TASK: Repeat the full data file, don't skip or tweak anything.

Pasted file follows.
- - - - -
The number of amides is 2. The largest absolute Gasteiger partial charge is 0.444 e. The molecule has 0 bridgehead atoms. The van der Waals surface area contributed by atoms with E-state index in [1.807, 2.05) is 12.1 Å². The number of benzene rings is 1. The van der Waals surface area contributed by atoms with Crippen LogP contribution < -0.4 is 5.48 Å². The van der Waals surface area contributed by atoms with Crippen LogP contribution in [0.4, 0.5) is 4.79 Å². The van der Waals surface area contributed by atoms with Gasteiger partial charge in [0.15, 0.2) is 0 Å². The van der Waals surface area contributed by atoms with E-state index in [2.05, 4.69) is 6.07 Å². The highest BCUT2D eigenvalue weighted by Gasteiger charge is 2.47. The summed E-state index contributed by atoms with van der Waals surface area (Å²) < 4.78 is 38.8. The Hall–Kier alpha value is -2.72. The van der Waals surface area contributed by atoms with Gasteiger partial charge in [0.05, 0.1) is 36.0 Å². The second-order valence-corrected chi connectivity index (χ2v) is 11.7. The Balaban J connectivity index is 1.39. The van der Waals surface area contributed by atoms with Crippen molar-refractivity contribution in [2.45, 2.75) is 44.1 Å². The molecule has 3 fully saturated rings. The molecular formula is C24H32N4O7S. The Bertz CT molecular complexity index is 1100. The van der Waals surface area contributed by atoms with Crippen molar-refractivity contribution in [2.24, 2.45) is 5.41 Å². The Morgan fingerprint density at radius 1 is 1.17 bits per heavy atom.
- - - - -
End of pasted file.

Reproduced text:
The number of amides is 2. The largest absolute Gasteiger partial charge is 0.444 e. The molecule has 0 bridgehead atoms. The van der Waals surface area contributed by atoms with E-state index in [1.807, 2.05) is 12.1 Å². The number of benzene rings is 1. The van der Waals surface area contributed by atoms with Crippen LogP contribution < -0.4 is 5.48 Å². The van der Waals surface area contributed by atoms with Crippen LogP contribution in [0.4, 0.5) is 4.79 Å². The van der Waals surface area contributed by atoms with Gasteiger partial charge in [0.15, 0.2) is 0 Å². The van der Waals surface area contributed by atoms with E-state index in [2.05, 4.69) is 6.07 Å². The highest BCUT2D eigenvalue weighted by Gasteiger charge is 2.47. The summed E-state index contributed by atoms with van der Waals surface area (Å²) < 4.78 is 38.8. The Hall–Kier alpha value is -2.72. The van der Waals surface area contributed by atoms with Gasteiger partial charge in [0.05, 0.1) is 36.0 Å². The second-order valence-corrected chi connectivity index (χ2v) is 11.7. The Balaban J connectivity index is 1.39. The van der Waals surface area contributed by atoms with Crippen molar-refractivity contribution in [2.45, 2.75) is 44.1 Å². The molecule has 3 fully saturated rings. The molecular formula is C24H32N4O7S. The Bertz CT molecular complexity index is 1100. The van der Waals surface area contributed by atoms with Crippen molar-refractivity contribution in [2.24, 2.45) is 5.41 Å². The Morgan fingerprint density at radius 1 is 1.17 bits per heavy atom.